Cut-up photographs of a black Ford F-150 lie scattered across George Barris' desk, forming a mosaic of fenders, headlamps and rear-quarter panels.
Barris' eyes flicker over each fragment as he rearranges the parts of a normal-looking pickup truck and transforms it into the lunatic hot rod vision he has bouncing around in his head.
He dabs glue onto one scrap and sets it on paper. Then, another and another. Finally, he stands back and examines what has come together. The disorder has taken the shape of a mean-looking motor machine with a modified front grill, flared fenders and enlarged hood scoop.
"Pretty cool, isn't it?" he asks. "Wait until you see the real thing."
Barris has worked this way — using scissors and glue — for the last 70 years, taking ordinary vehicles and mutating them into hell-for-leather roadsters. Many of them have found a place in automotive history.
Others have been immortalized on television and in the movies. He turned a 1955 Ford Lincoln Futura into the Batmobile. He stretched out a Model T body and, with a few tweaks, made it into the ghastly vehicle that the Munsters drove in the TV show.
Barris, 87, was one of the first Southland car customizers to chop, channel and re-engineer automobiles. Detroit produced the cars, but it was Southern California that souped them up, customized them and delivered hot rods.
What began as a slightly subversive trend in the '40s is now a bona fide profession, running at full speed today behind garage doors — even in a world where gas-sipping hybrids and subcompact cars seem to be getting all the attention.
Many hot rodders and customizers see their work as art and Barris as an old master.
"He's a legend when it comes to developing the passion, sport or whatever you want to call the hot rod industry," said Troy Ladd, the founder of Hollywood Hot Rods, a custom car shop in Burbank.
Barris will hold court this week in Las Vegas, where about 125,000 hot rodders and auto enthusiasts are expected to gather for an annual after-market car trade show. He will be wearing his signature wraparound rose-colored sunglasses and bright yellow windbreaker with Barris Kustom Industries stitched on the back.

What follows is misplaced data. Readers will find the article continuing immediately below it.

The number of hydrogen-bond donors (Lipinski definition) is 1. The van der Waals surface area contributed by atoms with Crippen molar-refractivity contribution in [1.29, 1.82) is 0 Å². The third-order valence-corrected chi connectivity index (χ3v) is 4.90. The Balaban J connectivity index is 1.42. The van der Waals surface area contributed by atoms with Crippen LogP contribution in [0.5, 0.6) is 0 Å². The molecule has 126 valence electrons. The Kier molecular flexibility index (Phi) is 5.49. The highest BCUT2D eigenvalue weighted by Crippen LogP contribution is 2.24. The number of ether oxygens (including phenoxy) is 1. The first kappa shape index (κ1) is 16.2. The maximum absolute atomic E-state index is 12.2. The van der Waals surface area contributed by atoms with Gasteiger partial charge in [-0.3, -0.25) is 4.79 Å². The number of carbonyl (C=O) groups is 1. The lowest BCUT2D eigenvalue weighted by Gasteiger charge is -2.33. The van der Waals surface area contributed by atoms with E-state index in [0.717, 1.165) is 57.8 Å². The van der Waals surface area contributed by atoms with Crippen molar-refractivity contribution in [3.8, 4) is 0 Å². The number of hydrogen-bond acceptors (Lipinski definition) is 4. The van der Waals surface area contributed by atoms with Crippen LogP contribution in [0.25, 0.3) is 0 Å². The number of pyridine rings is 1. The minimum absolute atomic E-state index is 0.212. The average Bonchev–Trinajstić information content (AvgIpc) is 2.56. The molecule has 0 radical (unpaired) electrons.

Barris' love of cars came early. By the time he was 7 years old, he was piecing together balsa wood car models, changing the way they'd look, maybe with a dash of paint or a modification to the body. His attention to detail paid off. It didn't take long before he was entering and winning model contests sponsored by hobby shops.
His family wanted him to work at its Greek restaurant in a Sacramento suburb, but Barris resisted. When he was a teenager, he rushed to sweep floors at a local auto body shop as soon as school let out. Before long, he was handling a blowtorch, shaping the immense metal auto bodies of the era.
When he turned 18, Barris left and moved to Los Angeles to become part of the emerging teen car culture. With his savings, he opened Barris Custom Shop on Imperial Highway in Bell. He later switched it to "Kustom" because it looked more creative.
"Because I was Greek, I spelled it with a K," Barris said. "I wish I would have trademarked that. I'd be a millionaire."
He would try anything to get the right look. Barris would cut a car's suspension coils so it would ride lower in front and be kicked up in the rear. He'd "french" the headlights, meaning he'd mold them into the body to get a smoother look on the car. Once, to get the ideal shade of pearl, he grated the scales off a sardine and mixed them up in paint.
He and other teenagers showed off their flashy custom cars at drive-ins and hamburger stands across Southern California. Barris' 1936 Ford roadster drew a lot of admiring looks. He gave it a custom silver paint job and removed the door handles to make it look more streamlined. He took the running boards off and shaved the fenders to make the front end pointed.
"I had just come from Sacramento, and I wasn't supposed to know anything," Barris told Tom Wolfe in "The Kandy-Kolored Tangerine-Flake Streamline Baby," a book of essays that celebrated SoCal's custom car industry. "I was a tourist but my car was wilder than anything around. I remember one night this kid comes up with a roadster with no handles. It looked real sharp, but he had to kick the door from the inside to open it. You should have seen the look on his face when he saw mine — I had the same thing, only with electric buttons."
Soon, Barris' custom cars were causing a buzz. People sought him out, and his business took off.
His work caught the attention of Robert E. Petersen (the name behind Petersen Automotive Museum), who published Hot Rod, Street Rodder and Motor Trend magazines. After Barris' curvy, candy-colored cars appeared in print in 1948, he began getting more attention than the top designers in Detroit. Hollywood took notice too.